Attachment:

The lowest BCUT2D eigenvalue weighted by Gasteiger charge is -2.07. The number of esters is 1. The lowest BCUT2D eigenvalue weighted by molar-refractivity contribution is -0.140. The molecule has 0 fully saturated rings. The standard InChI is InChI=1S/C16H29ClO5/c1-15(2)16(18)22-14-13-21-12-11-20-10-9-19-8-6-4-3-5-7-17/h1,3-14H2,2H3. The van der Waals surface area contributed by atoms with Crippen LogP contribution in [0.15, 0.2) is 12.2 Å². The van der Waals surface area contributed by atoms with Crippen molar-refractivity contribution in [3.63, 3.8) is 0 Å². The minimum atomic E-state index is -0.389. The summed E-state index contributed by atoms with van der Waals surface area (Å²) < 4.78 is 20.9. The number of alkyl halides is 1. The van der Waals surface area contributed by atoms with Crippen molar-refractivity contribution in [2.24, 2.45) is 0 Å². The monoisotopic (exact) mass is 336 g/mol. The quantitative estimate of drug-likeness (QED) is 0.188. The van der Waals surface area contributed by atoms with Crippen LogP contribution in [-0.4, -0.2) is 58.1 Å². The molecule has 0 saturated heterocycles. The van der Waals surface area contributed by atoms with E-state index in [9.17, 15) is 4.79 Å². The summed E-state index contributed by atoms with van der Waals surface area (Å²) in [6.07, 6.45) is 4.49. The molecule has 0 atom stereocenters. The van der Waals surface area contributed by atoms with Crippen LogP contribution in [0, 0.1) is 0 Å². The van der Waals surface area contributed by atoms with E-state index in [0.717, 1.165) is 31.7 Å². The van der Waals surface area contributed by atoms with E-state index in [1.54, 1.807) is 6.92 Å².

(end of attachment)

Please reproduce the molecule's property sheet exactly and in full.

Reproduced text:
The lowest BCUT2D eigenvalue weighted by Gasteiger charge is -2.07. The number of esters is 1. The lowest BCUT2D eigenvalue weighted by molar-refractivity contribution is -0.140. The molecule has 0 fully saturated rings. The standard InChI is InChI=1S/C16H29ClO5/c1-15(2)16(18)22-14-13-21-12-11-20-10-9-19-8-6-4-3-5-7-17/h1,3-14H2,2H3. The van der Waals surface area contributed by atoms with Crippen LogP contribution in [0.15, 0.2) is 12.2 Å². The van der Waals surface area contributed by atoms with Crippen molar-refractivity contribution in [3.63, 3.8) is 0 Å². The minimum atomic E-state index is -0.389. The summed E-state index contributed by atoms with van der Waals surface area (Å²) < 4.78 is 20.9. The number of alkyl halides is 1. The van der Waals surface area contributed by atoms with Crippen molar-refractivity contribution in [2.24, 2.45) is 0 Å². The monoisotopic (exact) mass is 336 g/mol. The quantitative estimate of drug-likeness (QED) is 0.188. The van der Waals surface area contributed by atoms with Crippen LogP contribution in [-0.4, -0.2) is 58.1 Å². The molecule has 0 saturated heterocycles. The van der Waals surface area contributed by atoms with E-state index in [9.17, 15) is 4.79 Å². The summed E-state index contributed by atoms with van der Waals surface area (Å²) in [6.07, 6.45) is 4.49. The molecule has 0 atom stereocenters. The van der Waals surface area contributed by atoms with Crippen LogP contribution in [0, 0.1) is 0 Å². The van der Waals surface area contributed by atoms with E-state index in [0.717, 1.165) is 31.7 Å². The van der Waals surface area contributed by atoms with E-state index in [1.54, 1.807) is 6.92 Å².